Fish intake associated with lower CHD risk in women.

Date:

08-Apr-2002

Source

JAMA

Related Monographs

Consumer Data: Omega-3 Fatty Acids
Professional Data: Omega-3 Fatty Acids

Article

Scientists have learned that people who consume a diet very high in omega-3 fatty acids have surprisingly low rates of heart attacks. Since that time thousands of scientific studies have evaluated the multiple ways that omega-3 fatty acids promotes not only cardiovascular health, but also the healthy functioning of many other biological activities. Many Americans don't get enough of it in their diets. One reason is that omega-3 oils are very susceptible to spoilage and so many food manufacturers remove it to keep products fresh. Another reason is that omega-3 oils mostly come from cold-water fish and wild game— something most Americans don't eat in great quantities.

Omega-3 refers to a group or "family" of unsaturated fatty acids. The first fatty acid in this group is named alpha linolenic acid or just linolenic acid, and sometimes it is just called omega-3. Linolenic acid cannot be made in the body and therefore, it is classified as an essential fatty acid and must be obtained from either the diet or in supplement form. The other two fatty acids in the omega-3 family are named eicosapentaenoic acid (EPA) and docosahexaenoic acid (DHA). The body can manufacture EPA and DHA by conversions from linolenic acid.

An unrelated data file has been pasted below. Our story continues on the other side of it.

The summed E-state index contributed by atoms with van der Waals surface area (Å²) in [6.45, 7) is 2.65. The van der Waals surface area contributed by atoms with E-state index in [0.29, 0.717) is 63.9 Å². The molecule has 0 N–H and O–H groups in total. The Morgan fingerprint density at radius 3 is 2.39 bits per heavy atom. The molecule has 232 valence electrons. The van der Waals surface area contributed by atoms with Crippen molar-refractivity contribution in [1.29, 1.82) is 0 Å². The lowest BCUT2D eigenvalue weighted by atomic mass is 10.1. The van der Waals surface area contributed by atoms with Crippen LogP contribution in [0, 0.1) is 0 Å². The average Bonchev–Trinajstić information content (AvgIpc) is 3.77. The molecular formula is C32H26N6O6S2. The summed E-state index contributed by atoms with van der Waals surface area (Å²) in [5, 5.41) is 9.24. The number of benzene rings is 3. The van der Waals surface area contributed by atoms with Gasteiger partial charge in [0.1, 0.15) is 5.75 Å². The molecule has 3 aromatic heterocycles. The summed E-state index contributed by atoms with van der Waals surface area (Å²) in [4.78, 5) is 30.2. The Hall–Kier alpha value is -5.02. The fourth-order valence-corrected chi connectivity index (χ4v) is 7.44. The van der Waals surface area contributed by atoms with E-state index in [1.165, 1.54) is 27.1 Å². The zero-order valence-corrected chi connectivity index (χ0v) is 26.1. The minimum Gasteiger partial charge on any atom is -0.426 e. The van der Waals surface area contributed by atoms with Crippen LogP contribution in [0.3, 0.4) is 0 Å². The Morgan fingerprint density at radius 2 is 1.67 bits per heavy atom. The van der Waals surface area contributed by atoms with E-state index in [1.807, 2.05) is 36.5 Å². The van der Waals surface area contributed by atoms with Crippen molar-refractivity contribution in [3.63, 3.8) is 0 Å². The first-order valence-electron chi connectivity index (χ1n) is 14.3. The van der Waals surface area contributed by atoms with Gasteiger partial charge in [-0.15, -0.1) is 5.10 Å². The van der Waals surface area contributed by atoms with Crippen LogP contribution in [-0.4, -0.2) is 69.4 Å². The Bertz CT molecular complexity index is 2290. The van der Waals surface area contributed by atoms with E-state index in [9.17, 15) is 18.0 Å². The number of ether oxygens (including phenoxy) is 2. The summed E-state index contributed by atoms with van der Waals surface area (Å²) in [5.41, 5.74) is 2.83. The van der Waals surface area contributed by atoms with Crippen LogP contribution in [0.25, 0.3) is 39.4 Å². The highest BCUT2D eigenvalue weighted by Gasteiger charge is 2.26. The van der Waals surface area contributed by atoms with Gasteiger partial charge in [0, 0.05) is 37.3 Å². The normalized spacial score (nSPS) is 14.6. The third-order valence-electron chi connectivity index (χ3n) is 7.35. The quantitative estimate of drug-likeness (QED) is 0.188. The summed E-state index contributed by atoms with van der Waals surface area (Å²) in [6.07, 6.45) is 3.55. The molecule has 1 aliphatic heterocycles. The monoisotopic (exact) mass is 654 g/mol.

A recent study investigated the relationship between fish and omega-3 intake and the risk of coronary heart disease in women. Information was taken from the Nurses' Health Study, which included over 80,000 women. Throughout the 16-year follow up of this study, 1513 cases of CHD were reported among these women. In comparison, women who consumed fish less than once a month had a higher risk of CHD than those who had a higher intake. These results were adjusted for age, smoking, and other health concerns. After these adjustments, the outcome illustrated that the more fish the women ate, the lower their risk for developing CHD. Similar results were seen in women who had higher intakes of omega-3 fatty acids. In addition, this correlation was noted to be significant in decreasing the risk of death due to CHD. The authors concluded that, "among women, higher consumption of fish and omega-3 fatty acids is associated with a lower risk of CHD, particularly CHD deaths."1

References

1. Hu FB. Fish and Omega-3 Fatty Acid Intake and Risk of Coronary Heart Disease in Women. JAMA. Apr 2002;287:1815-1821.